Commercial Manager in UK Government - my journey from PPE into a profession.

About me

Daniel W.
Politics, Economics and Philosophy
Politics, Philosophy and Economics
United Kingdom

About this profile

Commercial Manager - Graduate Scheme
Department for Work and Pensions
United Kingdom
Government and civil service
Large business (250+ employees)

About the job

What I do

Manage the commercial relationships between UK government and its suppliers, from strategic sourcing through to contract management. This has been through a variety of commercial placements on a graduate scheme whilst studying for the MCIPS qualification.

Skills I use and how I developed them

Analytical, Research, Negotiation, Numeric, Persuasion,

All in a variety of contexts dependant on the current project, developed at school, university and the workplace.

What I like most

Running a procurement exercise and saving a shed load of money. It's a really satisfying achievement, and even better if it's for the public good!

The scale of work is vast, small contracts are worth millions, and the larger ones are impacting people's lives on a daily basis, through support into employment or medical assessments. To be able to be part of something which can make a huge difference is both challenging and rewarding.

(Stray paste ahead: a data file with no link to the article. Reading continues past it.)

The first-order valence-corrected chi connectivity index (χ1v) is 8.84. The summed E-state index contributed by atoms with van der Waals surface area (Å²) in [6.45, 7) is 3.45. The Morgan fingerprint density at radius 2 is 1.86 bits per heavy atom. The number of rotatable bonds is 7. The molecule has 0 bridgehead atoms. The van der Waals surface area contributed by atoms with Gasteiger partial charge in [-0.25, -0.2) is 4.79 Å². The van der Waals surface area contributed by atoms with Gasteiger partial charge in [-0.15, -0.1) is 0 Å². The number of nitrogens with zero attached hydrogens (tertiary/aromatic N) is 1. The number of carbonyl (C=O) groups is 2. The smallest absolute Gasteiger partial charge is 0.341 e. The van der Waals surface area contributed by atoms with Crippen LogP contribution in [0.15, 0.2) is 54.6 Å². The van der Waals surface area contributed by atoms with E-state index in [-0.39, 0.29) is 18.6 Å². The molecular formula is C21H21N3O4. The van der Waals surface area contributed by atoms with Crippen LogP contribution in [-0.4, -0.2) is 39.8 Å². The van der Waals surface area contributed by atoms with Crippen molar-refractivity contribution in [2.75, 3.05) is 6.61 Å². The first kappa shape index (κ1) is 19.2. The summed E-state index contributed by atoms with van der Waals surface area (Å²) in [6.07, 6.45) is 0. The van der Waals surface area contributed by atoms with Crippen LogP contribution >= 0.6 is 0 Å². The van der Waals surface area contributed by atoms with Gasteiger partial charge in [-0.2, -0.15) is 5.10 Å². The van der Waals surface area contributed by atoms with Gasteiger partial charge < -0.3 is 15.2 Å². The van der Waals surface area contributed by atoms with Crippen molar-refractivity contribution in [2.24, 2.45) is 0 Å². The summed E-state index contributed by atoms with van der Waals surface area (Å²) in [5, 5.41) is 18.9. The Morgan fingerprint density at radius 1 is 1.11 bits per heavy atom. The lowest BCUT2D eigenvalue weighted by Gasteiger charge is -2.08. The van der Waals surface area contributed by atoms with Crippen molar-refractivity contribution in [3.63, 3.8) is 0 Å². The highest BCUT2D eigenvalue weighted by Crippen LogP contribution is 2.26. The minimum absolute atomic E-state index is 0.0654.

What I like least

Paperwork and relentless audit trails!

Sitting exams again - 15 exams over 3 years has kept me busy.

What surprised me most

The diversity of careers you can have in government. Even within DWP alone, their are professional opportunities in finance, commericial, policy, strategy, HR, etc, so there is always a way to quickly switch your career path.

Finding and applying for the job

How I looked for work

I had applied to a number of jobs since graduating, predominantly in the public sector, though initially, none were for a specifically commercial role.

I used the usual recruitment websites, civil service jobs and individual company websites to search for jobs. I went through a few applications so most of the hard work was done each time I applied.

The graduate scheme I am now on wasn't widely publicised at the time - I eventually found it on a Capita website. The scheme has now moved into the Commercial Fast Stream - slightly different, and applications go through the standard Fast Stream process.

How I found out about the job

Government job website

The recruitment process

This was a pretty standard affair of online verbal and numeric reasoning tests, followed by an assessment centre day featuring interviews, group tasks, presentations and written work.

There is always a strong focus on competency based evidence in the public sector, so make sure you have worked up some good examples first.

My career

My career goals when I graduated

When I graduated I was keen to work in the public or charity sector, though didn't have much thought on a particular profession. I've sort of 'stumbled' into procurement, though increasingly I grown to enjoy it as a practical use of many elements of my degree.

My career history